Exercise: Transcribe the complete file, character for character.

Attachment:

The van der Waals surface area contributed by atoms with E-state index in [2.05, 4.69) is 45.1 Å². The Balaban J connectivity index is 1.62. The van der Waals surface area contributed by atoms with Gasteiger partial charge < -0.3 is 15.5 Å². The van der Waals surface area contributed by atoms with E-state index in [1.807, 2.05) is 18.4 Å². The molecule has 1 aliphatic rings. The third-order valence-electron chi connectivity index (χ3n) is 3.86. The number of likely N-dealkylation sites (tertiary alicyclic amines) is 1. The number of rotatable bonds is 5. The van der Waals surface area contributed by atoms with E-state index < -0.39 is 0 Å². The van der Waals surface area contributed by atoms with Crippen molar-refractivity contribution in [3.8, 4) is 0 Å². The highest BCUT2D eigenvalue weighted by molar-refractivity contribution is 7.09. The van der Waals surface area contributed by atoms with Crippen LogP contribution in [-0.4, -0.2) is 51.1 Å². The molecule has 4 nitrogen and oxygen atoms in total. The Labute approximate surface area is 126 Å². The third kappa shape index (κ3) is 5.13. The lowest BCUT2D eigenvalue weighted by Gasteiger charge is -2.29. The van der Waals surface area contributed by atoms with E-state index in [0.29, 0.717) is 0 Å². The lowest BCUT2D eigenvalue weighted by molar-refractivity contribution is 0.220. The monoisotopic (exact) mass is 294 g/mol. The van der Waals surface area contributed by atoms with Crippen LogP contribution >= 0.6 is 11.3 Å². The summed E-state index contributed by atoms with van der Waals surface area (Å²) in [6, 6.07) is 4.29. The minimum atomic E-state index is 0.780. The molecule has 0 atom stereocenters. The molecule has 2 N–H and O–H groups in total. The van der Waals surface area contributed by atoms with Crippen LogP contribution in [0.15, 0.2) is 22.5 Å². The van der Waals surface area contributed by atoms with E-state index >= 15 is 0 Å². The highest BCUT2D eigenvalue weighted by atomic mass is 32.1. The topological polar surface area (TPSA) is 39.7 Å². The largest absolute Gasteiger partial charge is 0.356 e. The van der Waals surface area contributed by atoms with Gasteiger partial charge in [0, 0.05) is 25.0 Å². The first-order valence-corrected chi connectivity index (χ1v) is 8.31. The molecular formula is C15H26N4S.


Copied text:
The van der Waals surface area contributed by atoms with E-state index in [2.05, 4.69) is 45.1 Å². The Balaban J connectivity index is 1.62. The van der Waals surface area contributed by atoms with Gasteiger partial charge < -0.3 is 15.5 Å². The van der Waals surface area contributed by atoms with E-state index in [1.807, 2.05) is 18.4 Å². The molecule has 1 aliphatic rings. The third-order valence-electron chi connectivity index (χ3n) is 3.86. The number of likely N-dealkylation sites (tertiary alicyclic amines) is 1. The number of rotatable bonds is 5. The van der Waals surface area contributed by atoms with E-state index < -0.39 is 0 Å². The van der Waals surface area contributed by atoms with Crippen molar-refractivity contribution in [3.8, 4) is 0 Å². The highest BCUT2D eigenvalue weighted by molar-refractivity contribution is 7.09. The van der Waals surface area contributed by atoms with Crippen LogP contribution in [-0.4, -0.2) is 51.1 Å². The molecule has 4 nitrogen and oxygen atoms in total. The Labute approximate surface area is 126 Å². The third kappa shape index (κ3) is 5.13. The lowest BCUT2D eigenvalue weighted by Gasteiger charge is -2.29. The van der Waals surface area contributed by atoms with E-state index in [0.29, 0.717) is 0 Å². The lowest BCUT2D eigenvalue weighted by molar-refractivity contribution is 0.220. The monoisotopic (exact) mass is 294 g/mol. The van der Waals surface area contributed by atoms with Crippen LogP contribution >= 0.6 is 11.3 Å². The summed E-state index contributed by atoms with van der Waals surface area (Å²) in [6, 6.07) is 4.29. The minimum atomic E-state index is 0.780. The molecule has 0 atom stereocenters. The molecule has 2 N–H and O–H groups in total. The van der Waals surface area contributed by atoms with Crippen LogP contribution in [0.15, 0.2) is 22.5 Å². The van der Waals surface area contributed by atoms with E-state index >= 15 is 0 Å². The highest BCUT2D eigenvalue weighted by atomic mass is 32.1. The topological polar surface area (TPSA) is 39.7 Å². The largest absolute Gasteiger partial charge is 0.356 e. The van der Waals surface area contributed by atoms with Gasteiger partial charge in [0, 0.05) is 25.0 Å². The first-order valence-corrected chi connectivity index (χ1v) is 8.31. The molecular formula is C15H26N4S.